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Influence of preprandial vs. postprandial insulin glulisine on weight and glycaemic control in patients initiating basal-bolus regimen for type 2 diabetes: a multicenter, randomized, parallel, open-label study (NCT00135096)
Version of Record online: 27 OCT 2011
© 2011 Blackwell Publishing Ltd
Diabetes, Obesity and Metabolism
Volume 13, Issue 12, pages 1142–1148, December 2011
How to Cite
Ratner, R., Wynne, A., Nakhle, S., Brusco, O., Vlajnic, A. and Rendell, M. (2011), Influence of preprandial vs. postprandial insulin glulisine on weight and glycaemic control in patients initiating basal-bolus regimen for type 2 diabetes: a multicenter, randomized, parallel, open-label study (NCT00135096). Diabetes, Obesity and Metabolism, 13: 1142–1148. doi: 10.1111/j.1463-1326.2011.01478.x
- Issue online: 27 OCT 2011
- Version of Record online: 27 OCT 2011
- Accepted manuscript online: 3 AUG 2011 12:00AM EST
- Date submitted 10 May 2011; date of first decision 23 May 2011; date of final acceptance 16 July 2011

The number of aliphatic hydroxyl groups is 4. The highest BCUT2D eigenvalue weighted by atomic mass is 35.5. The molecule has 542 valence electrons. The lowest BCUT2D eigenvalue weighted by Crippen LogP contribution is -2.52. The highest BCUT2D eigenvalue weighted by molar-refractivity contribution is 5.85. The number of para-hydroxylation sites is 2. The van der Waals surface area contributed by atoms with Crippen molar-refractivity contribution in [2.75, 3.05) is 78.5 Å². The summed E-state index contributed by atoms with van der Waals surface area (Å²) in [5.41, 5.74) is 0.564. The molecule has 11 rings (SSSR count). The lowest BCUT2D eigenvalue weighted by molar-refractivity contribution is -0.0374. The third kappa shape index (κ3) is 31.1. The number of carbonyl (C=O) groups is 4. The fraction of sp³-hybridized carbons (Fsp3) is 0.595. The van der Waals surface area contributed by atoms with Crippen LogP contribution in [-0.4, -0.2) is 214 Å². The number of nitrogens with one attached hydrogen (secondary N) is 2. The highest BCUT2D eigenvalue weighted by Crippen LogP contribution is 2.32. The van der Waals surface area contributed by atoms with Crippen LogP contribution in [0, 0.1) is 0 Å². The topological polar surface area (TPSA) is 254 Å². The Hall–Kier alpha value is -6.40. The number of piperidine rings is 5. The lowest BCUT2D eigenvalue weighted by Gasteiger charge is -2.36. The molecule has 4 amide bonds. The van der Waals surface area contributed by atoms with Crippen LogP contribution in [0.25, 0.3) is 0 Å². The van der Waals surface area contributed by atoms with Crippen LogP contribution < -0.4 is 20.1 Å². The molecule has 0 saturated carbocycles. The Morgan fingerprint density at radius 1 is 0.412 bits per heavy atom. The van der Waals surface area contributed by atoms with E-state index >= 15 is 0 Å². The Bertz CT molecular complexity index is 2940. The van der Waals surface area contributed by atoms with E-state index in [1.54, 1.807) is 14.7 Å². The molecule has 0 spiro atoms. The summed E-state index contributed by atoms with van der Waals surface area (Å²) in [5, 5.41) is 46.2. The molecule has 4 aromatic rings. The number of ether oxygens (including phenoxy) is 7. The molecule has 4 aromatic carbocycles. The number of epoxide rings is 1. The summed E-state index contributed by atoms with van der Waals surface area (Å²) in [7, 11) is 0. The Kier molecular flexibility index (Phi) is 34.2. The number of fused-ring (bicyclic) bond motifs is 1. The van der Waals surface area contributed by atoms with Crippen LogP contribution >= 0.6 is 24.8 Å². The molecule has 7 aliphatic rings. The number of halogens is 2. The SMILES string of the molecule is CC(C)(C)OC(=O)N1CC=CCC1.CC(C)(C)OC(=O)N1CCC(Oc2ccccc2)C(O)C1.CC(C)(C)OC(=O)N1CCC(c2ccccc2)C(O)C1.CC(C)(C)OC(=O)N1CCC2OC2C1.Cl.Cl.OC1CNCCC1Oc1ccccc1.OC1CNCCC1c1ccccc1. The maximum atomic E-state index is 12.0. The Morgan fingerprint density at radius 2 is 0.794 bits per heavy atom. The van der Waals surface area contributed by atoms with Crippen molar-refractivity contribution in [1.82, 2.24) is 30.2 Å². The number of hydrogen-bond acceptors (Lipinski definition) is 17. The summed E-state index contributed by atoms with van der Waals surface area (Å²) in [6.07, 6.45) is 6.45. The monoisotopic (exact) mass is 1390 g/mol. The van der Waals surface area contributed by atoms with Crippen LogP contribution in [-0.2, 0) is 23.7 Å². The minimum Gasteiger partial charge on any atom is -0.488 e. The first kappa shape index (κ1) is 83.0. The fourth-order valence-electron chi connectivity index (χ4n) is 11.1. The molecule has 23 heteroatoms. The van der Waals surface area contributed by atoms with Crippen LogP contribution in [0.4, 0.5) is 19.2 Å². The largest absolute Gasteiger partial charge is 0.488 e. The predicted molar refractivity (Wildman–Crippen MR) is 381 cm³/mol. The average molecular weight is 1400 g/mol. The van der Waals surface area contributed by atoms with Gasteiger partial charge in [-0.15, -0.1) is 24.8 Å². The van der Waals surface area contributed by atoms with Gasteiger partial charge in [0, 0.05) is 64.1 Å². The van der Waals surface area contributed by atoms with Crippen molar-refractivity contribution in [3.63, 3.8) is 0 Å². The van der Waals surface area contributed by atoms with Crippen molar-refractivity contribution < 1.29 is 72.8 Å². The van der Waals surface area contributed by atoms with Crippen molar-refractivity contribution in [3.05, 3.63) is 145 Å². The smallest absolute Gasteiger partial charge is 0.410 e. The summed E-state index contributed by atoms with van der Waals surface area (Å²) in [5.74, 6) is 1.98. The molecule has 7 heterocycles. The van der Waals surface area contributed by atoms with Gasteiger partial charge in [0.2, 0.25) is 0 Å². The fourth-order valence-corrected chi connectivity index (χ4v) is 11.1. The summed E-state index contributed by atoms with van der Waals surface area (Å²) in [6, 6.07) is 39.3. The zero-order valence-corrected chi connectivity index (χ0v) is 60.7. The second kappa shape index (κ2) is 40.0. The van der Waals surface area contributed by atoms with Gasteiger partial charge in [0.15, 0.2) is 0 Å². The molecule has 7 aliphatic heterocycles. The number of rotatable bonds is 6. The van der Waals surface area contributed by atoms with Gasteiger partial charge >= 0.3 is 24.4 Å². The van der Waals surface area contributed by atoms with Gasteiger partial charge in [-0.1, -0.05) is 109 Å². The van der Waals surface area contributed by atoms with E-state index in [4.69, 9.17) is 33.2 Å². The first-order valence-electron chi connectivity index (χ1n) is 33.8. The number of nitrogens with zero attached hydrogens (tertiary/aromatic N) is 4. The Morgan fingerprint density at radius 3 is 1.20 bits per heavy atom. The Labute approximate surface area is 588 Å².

- glycaemic control;
- insulin glargine;
- insulin glulisine;
Aim: Insulin therapy is commonly associated with weight gain. The timing of prandial insulin administration may enhance its efficacy/safety and maintain effective weight control. This study examined the effect of postprandial vs. preprandial insulin glulisine on weight gain and glycaemic control in type 2 diabetes patients taking basal insulin.
Methods: This was a multicenter, randomized, open-label trial conducted in 45 centres in the USA. A total of 716 patients with type 2 diabetes and glycated haemoglobin A1c (HbA1c) ≥7.5% and ≤10.0% were screened; 345 were randomized and 322 comprised the intent-to-treat group (premeal, 163; postmeal, 159). Insulin glargine once daily, ±metformin and subcutaneous injections of premeal or postmeal insulin glulisine were given for 52 weeks. Main outcome measures included changes in HbA1c, fasting plasma glucose and weight from study baseline to endpoint (week 52).
Results: At study end, insulin glulisine achieved similar glycaemic control whether it was administered before or after meals (HbA1c: 7.04% premeal vs. 7.16% postmeal, p = NS). Overall hypoglycaemia incidence and severe hypoglycaemia rates were not significantly different between premeal and postmeal groups; however, symptomatic and nocturnal hypoglycaemia rates were higher in the postprandial group. Mean body weight was lower in the postmeal group, with the difference between postmeal and premeal weight change from baseline to week 52 of −0.87 kg (p = 0.243).
Conclusion: Postprandial glulisine administration provided similar glycaemic control and was non-inferior to preprandial administration on weight gain, without additional risk of severe hypoglycaemia, showing dosing flexibility and the feasibility of such approach when clinically indicated.